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Black-tailed Godwit

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Can be seen all year round but is more common in winter.


 

Photograph by: 
Ian Ballam

Black-tailed Godwit: blackwit or barwit?

Post date: Wednesday, 5 February, 2014 - 00:00

This is a wader that we see a lot of down here in Dorset, especially around Poole Harbour which is recognised as an internationally important site for them. The black-tailed godwit (limosa limosa) can be seen here all year round but in winter the numbers grow considerably with northern birds coming south and In most years there are over 700 present in the harbour. One of the best places to see them is the lagoon on Brownsea Island, but large numbers can often be seen at low tide from the Coombe Heath walk at Arne or from the hide near the National Trust cottages at Middlebere.

There are two godwit species here during the winter, the black-tailed (this one) and the bar-tailed. The black-tailed is by far the most numerous but they are not easy to tell apart on the ground, the black-tailed having a longer neck and longer legs than its cousin. In flight it is easier as the black tail of the black-tailed is much more visible, so too the white flashes on the wings. Apart from telling the two godwits apart they should not really be confused with other waders, that long straight beak being unique, the curlew and whimbrel have beaks that curve downwards.

It is lovely to see a massed flock of these birds in flight, but that is probably true of most waders come to think of it.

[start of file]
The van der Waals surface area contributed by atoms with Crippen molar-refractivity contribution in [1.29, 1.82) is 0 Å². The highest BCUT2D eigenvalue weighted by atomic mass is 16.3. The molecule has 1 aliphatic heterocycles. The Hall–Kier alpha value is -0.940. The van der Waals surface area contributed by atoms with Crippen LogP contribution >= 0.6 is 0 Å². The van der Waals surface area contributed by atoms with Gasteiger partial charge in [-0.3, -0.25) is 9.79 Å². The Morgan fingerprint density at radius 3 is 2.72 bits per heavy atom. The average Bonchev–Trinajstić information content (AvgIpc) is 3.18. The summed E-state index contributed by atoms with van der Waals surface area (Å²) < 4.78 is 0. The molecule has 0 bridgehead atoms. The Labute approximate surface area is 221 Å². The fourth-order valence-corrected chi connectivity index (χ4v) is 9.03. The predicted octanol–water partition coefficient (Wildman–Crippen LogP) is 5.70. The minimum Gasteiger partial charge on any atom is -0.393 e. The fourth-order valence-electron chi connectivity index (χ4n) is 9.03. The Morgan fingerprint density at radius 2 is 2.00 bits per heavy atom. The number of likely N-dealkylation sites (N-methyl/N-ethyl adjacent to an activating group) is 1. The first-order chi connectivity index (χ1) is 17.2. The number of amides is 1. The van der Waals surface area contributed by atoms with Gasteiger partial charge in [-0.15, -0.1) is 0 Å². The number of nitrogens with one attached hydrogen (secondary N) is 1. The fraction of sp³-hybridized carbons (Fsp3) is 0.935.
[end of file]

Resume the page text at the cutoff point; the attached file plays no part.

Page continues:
The records for this species have been organised into reports, charts, maps and photos. Click a pic below to see the detail:

Sites List Distribution Map Distribution Map Some Charts Some Photographs Original Tweets Relatives Guidance Notes
Common Name Black-tailed Godwit
Scientific Name Limosa limosa
Status Locally common
Interest Level
2
Species Family Sandpipers
Visible
  • 01 - January
  • 02 - February
  • 03 - March
  • 09 - September
  • 10 - October
  • 11 - November
  • 12 - December
Preferred Environment
  • Mudflats
Look for A tall wader with a long straight bill, usually in a large flock
Additional Identification Notes
  • Poole Harbour is one of the main overwintering locations for this species but it can also be seen in Christchurch harbour, on the Fleet and of a couple of other places
  • Can be seen sometimes in flocks of hundreds feeding at low tide and making a wonderful display should they take off
  • In early spring or early autumn some birds may display their smart summer plumage which is predominately a chestnut brown